Blood pressure is the amount of force that is exerted on the arterial walls by blood as it is pumped around the body by the heart. High blood pressure (hypertension) occurs when blood is pumping with more force than normal through arteries.
Hypertension is common, affecting around one in seven Australians. This figure increases in older Australians, who may experience an increase in blood pressure due to their arteries becoming more rigid (less elastic).
Blood pressure is very variable and can be elevated transiently by stress, emotional state, recent physical activity, smoking, caffeine and even talking. A diagnosis of hypertension is only given if a blood pressure reading from an instrument called a sphygmomanometer is higher than 140/90 mmHg after several visits to a GP. If the first figure is higher than 140, or the second figure is higher than 90, this is considered to be an indicator of high blood pressure. It is recommended that you measure your own blood pressure with an automatic blood pressure monitor first thing in the morning, while you are still in bed; blood pressure monitors can be purchased at most chemists.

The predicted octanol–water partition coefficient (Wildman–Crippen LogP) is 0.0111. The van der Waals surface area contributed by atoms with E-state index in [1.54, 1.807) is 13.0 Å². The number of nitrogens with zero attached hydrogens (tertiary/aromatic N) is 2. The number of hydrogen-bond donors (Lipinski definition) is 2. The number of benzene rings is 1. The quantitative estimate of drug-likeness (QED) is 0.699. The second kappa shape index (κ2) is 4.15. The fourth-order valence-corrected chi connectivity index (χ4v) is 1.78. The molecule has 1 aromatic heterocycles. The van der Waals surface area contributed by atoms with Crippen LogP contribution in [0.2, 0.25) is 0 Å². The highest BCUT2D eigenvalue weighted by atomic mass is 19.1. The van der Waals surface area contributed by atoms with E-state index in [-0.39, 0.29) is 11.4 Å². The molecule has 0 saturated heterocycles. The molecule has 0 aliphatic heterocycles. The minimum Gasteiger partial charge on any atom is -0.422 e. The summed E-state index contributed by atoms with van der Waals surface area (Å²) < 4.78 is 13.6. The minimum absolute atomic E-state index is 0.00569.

Some drugs and an unhealthy lifestyle can also result in hypertension. It is important to have your blood pressure checked regularly (preferably yearly) by your GP as there are no symptoms for hypertension and it can be a risk factor in many diseases such as heart attack, kidney failure or stroke.
Lifestyle changes to improve blood pressure include increasing cardiovascular fitness by undertaking regular physical activity, cessation of smoking, a reduction in alcohol intake, and reducing fat and salt in the diet. Nevertheless, if blood pressure remains high than antihypertensive medications are required to maintain your blood pressure in a healthy range. Your GP will need to monitor your blood pressure regularly because if the dose of your antihypertensive medication is too high your blood pressure will fall, leading to dizziness and fainting on standing.
This NHMRC-funded project aims to identify areas of the brain involved in the control of blood pressure. We are currently extending an approach to studying the changes in the brain in renovascular hypertension, following patients with high blood pressure before and after renal angioplasty or stenting of the renal artery and normalisation of the high blood pressure.
A stroke patient struggles to open a door. An amputee is frustrated at the erratic movements of his new prosthetic limb. And a healthy young individual is disappointed with how her body looks in the mirror. These troubles can stem from disruptions to the brain’s maps of the body; a problem observed in a whole host of other conditions. We currently […]